In June 2013, heavy rains led to a catastrophic flood in the Canadian province of Alberta, causing an estimated five billion Canadian dollars in property damage.

One of the hardest-hit areas was the town of High River, a suburb of Calgary.

In Beachwood Estates, a High River neighborhood full of million-dollar homes, floodwaters rose so high that residents had to abandon their properties, according to the Calgary Herald.

Photographer Seph Lawless documented the homes before they were sold or demolished earlier in 2017. He captured them, abandoned and eerie, awaiting their final fate.

Beachwood Estates was once a thriving community full of pricey homes tucked among more modest ones.

Now the homes sit empty and abandoned, virtually untouched for four years.

As part of a relocation platform, the homes were bought by the Alberta state government, according to the Calgary Herald.

Source: Calgary Herald

Of the 94 properties that were purchased by the state, 54 were or will be demolished, and 26 were offered up for sale.

The fate of another 14 is still up in the air.

The cost of the relocation program for the community totaled 92.9 million Canadian dollars ($ 69 million).

Source: Calgary Herald

The remaining homes sat empty until early 2017, when they were auctioned off by the Alberta government to recoup some losses.

The auction for the homes started at 50 Canadian dollars ($ 37).

Eleven of the homes hit the hammer below the 100,000 Canadian dollars ($ 74,338) mark, but a few sold for around double that.

The most expensive sold for 262,500 Canadian dollars ($ 195,138). The property values for many of the homes verged near one million Canadian dollars ($ 743,386) before the flood.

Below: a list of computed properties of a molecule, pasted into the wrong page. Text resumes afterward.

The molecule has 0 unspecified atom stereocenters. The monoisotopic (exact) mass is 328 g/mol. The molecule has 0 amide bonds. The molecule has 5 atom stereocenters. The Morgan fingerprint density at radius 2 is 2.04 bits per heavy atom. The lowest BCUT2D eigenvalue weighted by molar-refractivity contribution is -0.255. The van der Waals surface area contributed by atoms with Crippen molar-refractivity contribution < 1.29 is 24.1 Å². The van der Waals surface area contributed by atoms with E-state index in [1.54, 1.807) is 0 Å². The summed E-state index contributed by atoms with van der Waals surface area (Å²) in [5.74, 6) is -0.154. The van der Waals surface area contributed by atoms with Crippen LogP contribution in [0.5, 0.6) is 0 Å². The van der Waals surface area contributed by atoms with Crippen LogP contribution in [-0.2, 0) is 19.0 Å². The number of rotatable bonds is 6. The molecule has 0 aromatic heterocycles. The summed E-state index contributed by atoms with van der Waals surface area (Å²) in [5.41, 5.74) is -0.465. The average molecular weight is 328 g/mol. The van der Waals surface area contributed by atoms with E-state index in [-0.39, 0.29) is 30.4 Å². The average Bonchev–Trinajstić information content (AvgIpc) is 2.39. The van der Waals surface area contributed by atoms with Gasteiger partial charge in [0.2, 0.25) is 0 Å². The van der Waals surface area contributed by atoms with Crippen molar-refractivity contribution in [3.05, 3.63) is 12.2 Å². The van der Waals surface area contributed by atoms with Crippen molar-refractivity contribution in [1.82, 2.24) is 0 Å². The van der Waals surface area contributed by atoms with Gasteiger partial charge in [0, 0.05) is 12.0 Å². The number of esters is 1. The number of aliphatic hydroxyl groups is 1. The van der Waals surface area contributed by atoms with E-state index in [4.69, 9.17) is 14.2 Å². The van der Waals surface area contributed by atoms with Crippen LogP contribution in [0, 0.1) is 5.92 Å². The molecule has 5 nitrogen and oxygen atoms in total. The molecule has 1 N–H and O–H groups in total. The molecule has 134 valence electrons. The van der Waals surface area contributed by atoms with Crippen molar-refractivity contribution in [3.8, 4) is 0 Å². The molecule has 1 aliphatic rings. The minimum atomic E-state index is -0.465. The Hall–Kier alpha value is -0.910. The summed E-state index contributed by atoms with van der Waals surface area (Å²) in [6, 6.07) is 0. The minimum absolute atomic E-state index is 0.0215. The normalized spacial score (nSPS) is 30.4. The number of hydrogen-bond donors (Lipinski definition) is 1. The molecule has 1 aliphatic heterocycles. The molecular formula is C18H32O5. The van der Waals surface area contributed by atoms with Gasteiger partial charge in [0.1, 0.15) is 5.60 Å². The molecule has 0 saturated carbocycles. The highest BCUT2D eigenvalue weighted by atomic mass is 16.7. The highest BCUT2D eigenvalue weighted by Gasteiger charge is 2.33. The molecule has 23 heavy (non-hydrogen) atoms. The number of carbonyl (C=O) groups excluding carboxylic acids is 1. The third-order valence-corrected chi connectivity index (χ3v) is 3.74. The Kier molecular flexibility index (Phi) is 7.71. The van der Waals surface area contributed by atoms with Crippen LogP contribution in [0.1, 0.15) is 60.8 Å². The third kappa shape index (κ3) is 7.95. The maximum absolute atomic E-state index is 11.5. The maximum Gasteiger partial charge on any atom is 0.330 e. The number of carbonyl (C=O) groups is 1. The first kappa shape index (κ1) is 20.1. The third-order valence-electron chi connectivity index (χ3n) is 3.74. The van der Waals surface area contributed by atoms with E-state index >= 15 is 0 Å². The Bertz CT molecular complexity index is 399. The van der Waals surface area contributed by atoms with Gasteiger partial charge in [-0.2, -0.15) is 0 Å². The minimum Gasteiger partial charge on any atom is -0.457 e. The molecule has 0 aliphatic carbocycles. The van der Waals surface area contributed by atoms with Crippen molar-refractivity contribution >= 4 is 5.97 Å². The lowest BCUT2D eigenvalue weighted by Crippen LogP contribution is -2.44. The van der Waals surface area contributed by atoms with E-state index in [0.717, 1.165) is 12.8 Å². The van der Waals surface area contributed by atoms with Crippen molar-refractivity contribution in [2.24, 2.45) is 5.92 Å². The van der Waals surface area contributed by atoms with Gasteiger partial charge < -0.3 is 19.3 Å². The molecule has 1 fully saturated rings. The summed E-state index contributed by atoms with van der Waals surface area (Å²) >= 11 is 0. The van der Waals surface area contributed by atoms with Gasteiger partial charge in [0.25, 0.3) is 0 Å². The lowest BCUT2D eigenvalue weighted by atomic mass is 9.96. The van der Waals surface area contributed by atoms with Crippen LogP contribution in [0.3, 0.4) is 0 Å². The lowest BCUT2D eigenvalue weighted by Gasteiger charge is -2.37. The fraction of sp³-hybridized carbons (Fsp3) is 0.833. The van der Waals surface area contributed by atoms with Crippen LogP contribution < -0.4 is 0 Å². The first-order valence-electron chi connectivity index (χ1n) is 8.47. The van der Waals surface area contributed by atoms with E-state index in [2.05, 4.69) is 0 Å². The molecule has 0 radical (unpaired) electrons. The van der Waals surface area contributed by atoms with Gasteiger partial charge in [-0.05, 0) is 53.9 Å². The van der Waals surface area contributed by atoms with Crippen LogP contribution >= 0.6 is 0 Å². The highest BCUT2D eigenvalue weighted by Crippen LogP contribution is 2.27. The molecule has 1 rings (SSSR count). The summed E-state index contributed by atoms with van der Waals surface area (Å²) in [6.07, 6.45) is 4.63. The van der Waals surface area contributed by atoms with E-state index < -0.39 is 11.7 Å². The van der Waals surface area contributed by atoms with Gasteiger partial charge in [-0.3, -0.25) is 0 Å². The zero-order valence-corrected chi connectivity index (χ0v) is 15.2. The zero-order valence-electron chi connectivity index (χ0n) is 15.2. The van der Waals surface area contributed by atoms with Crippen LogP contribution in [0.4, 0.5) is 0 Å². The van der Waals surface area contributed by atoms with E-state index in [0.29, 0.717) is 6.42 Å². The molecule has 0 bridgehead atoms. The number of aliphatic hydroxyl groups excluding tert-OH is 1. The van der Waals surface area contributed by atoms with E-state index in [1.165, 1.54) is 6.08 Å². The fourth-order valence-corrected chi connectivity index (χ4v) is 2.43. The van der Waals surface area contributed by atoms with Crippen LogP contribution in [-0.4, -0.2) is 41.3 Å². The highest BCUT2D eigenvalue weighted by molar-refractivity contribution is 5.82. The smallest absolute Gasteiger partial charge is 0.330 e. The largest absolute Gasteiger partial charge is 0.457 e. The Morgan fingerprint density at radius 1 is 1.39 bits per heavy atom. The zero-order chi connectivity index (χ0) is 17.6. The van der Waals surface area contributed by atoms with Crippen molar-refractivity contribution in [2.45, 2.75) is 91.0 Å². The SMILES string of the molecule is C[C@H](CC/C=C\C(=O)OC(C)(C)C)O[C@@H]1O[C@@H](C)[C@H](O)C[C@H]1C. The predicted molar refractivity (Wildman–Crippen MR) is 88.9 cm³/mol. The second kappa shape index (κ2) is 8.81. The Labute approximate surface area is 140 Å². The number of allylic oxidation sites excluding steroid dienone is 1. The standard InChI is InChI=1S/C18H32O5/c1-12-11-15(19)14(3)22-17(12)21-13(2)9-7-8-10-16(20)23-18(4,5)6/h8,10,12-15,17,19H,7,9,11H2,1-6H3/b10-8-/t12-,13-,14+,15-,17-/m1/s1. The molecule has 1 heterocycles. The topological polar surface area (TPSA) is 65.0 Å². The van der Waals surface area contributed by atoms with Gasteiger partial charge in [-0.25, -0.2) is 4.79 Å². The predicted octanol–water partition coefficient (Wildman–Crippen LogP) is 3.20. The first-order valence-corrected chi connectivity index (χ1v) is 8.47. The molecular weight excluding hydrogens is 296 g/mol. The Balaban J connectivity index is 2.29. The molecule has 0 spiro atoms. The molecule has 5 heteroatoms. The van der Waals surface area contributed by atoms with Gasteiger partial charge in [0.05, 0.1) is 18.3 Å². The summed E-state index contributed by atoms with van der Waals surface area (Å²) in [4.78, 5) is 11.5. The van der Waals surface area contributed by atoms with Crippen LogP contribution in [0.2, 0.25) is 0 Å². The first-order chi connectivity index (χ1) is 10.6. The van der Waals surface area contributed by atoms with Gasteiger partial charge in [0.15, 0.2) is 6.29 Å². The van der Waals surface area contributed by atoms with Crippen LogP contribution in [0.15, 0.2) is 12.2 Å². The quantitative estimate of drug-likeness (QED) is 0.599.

The auction came with a huge catch, however.

In addition to rehabilitating the abandoned houses, buyers must also move them.

After the flood, it was found that the homes were built on a flood plain of the nearby Highwood River.

Though numerous projects have been undertaken since the devastating floods, it still isn’t completely safe to live on the flood plain, city officials say.

Source: Calgary Herald

Moving a house is a daunting prospect.

The homes will cost tens of thousands of Canadian dollars to move, in a conservative estimate.

Since the homes are fairly large, they must first be taken apart and then moved piece by piece.

This necessitates the removal of the roof as well.

Buyers had 160 days to move their new houses, which means that the structures are now spread out across the country.

The local government is now in the process of returning the land to its natural state.

That includes removing utilities and filling in basements.

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